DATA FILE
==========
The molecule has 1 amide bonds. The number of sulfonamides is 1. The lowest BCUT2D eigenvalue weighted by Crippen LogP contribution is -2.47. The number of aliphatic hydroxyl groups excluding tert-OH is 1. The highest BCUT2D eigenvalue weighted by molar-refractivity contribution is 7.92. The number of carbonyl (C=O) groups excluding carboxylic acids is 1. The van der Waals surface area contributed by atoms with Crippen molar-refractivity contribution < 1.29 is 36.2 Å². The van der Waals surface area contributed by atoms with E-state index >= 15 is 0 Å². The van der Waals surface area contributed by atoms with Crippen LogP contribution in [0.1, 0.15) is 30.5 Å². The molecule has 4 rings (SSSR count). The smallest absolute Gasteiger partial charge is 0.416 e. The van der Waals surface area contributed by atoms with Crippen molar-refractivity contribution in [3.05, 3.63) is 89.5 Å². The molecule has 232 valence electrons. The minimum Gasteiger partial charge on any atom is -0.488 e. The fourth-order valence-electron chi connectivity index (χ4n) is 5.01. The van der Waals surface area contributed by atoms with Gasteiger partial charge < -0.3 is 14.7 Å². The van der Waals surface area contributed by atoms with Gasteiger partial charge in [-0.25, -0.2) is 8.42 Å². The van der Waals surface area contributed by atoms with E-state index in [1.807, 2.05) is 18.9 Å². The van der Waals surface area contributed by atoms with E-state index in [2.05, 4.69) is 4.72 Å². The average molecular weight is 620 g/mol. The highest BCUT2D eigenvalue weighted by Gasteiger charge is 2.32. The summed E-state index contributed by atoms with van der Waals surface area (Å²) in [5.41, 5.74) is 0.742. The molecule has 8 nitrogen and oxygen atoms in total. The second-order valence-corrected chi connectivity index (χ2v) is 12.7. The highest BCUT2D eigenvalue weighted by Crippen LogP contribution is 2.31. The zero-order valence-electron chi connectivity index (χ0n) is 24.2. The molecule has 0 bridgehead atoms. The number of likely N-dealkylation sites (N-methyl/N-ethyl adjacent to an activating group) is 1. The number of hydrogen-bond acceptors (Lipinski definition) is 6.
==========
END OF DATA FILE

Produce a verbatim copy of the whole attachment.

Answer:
The molecule has 1 amide bonds. The number of sulfonamides is 1. The lowest BCUT2D eigenvalue weighted by Crippen LogP contribution is -2.47. The number of aliphatic hydroxyl groups excluding tert-OH is 1. The highest BCUT2D eigenvalue weighted by molar-refractivity contribution is 7.92. The number of carbonyl (C=O) groups excluding carboxylic acids is 1. The van der Waals surface area contributed by atoms with Crippen molar-refractivity contribution < 1.29 is 36.2 Å². The van der Waals surface area contributed by atoms with E-state index >= 15 is 0 Å². The van der Waals surface area contributed by atoms with Crippen LogP contribution in [0.1, 0.15) is 30.5 Å². The molecule has 4 rings (SSSR count). The smallest absolute Gasteiger partial charge is 0.416 e. The van der Waals surface area contributed by atoms with Crippen molar-refractivity contribution in [3.05, 3.63) is 89.5 Å². The molecule has 232 valence electrons. The minimum Gasteiger partial charge on any atom is -0.488 e. The fourth-order valence-electron chi connectivity index (χ4n) is 5.01. The van der Waals surface area contributed by atoms with Gasteiger partial charge < -0.3 is 14.7 Å². The van der Waals surface area contributed by atoms with Gasteiger partial charge in [-0.25, -0.2) is 8.42 Å². The van der Waals surface area contributed by atoms with E-state index in [1.807, 2.05) is 18.9 Å². The van der Waals surface area contributed by atoms with E-state index in [2.05, 4.69) is 4.72 Å². The average molecular weight is 620 g/mol. The highest BCUT2D eigenvalue weighted by Gasteiger charge is 2.32. The summed E-state index contributed by atoms with van der Waals surface area (Å²) in [5.41, 5.74) is 0.742. The molecule has 8 nitrogen and oxygen atoms in total. The second-order valence-corrected chi connectivity index (χ2v) is 12.7. The highest BCUT2D eigenvalue weighted by Crippen LogP contribution is 2.31. The zero-order valence-electron chi connectivity index (χ0n) is 24.2. The molecule has 0 bridgehead atoms. The number of likely N-dealkylation sites (N-methyl/N-ethyl adjacent to an activating group) is 1. The number of hydrogen-bond acceptors (Lipinski definition) is 6.